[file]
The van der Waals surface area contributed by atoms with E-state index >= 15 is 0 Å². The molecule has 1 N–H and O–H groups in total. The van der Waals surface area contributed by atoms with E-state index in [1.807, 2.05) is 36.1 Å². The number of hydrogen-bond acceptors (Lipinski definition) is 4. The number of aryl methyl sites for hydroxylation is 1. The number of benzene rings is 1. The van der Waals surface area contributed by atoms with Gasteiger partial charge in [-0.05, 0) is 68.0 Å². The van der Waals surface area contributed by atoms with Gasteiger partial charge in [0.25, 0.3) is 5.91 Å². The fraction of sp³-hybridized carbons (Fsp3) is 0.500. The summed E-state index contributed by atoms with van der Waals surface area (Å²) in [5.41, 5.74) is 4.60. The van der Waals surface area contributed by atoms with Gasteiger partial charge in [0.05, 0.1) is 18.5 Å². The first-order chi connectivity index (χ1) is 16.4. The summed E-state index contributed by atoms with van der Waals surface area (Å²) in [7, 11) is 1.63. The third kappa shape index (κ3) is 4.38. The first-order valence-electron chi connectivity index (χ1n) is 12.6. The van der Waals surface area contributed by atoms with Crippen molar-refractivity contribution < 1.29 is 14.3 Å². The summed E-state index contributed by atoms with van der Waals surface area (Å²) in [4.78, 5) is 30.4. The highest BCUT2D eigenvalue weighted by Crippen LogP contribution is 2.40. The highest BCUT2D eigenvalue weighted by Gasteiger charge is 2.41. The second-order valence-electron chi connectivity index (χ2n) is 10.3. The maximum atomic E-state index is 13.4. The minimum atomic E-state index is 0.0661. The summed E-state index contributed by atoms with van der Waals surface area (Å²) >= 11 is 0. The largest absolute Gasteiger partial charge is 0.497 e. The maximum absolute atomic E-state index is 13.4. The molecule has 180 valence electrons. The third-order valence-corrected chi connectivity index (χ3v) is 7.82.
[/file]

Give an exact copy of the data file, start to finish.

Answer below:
The van der Waals surface area contributed by atoms with E-state index >= 15 is 0 Å². The molecule has 1 N–H and O–H groups in total. The van der Waals surface area contributed by atoms with E-state index in [1.807, 2.05) is 36.1 Å². The number of hydrogen-bond acceptors (Lipinski definition) is 4. The number of aryl methyl sites for hydroxylation is 1. The number of benzene rings is 1. The van der Waals surface area contributed by atoms with Gasteiger partial charge in [-0.05, 0) is 68.0 Å². The van der Waals surface area contributed by atoms with Gasteiger partial charge in [0.25, 0.3) is 5.91 Å². The fraction of sp³-hybridized carbons (Fsp3) is 0.500. The summed E-state index contributed by atoms with van der Waals surface area (Å²) in [5.41, 5.74) is 4.60. The van der Waals surface area contributed by atoms with Gasteiger partial charge in [0.05, 0.1) is 18.5 Å². The first-order chi connectivity index (χ1) is 16.4. The summed E-state index contributed by atoms with van der Waals surface area (Å²) in [7, 11) is 1.63. The third kappa shape index (κ3) is 4.38. The first-order valence-electron chi connectivity index (χ1n) is 12.6. The van der Waals surface area contributed by atoms with Crippen molar-refractivity contribution < 1.29 is 14.3 Å². The summed E-state index contributed by atoms with van der Waals surface area (Å²) in [4.78, 5) is 30.4. The highest BCUT2D eigenvalue weighted by Crippen LogP contribution is 2.40. The highest BCUT2D eigenvalue weighted by Gasteiger charge is 2.41. The second-order valence-electron chi connectivity index (χ2n) is 10.3. The maximum atomic E-state index is 13.4. The minimum atomic E-state index is 0.0661. The summed E-state index contributed by atoms with van der Waals surface area (Å²) >= 11 is 0. The largest absolute Gasteiger partial charge is 0.497 e. The maximum absolute atomic E-state index is 13.4. The molecule has 180 valence electrons. The third-order valence-corrected chi connectivity index (χ3v) is 7.82.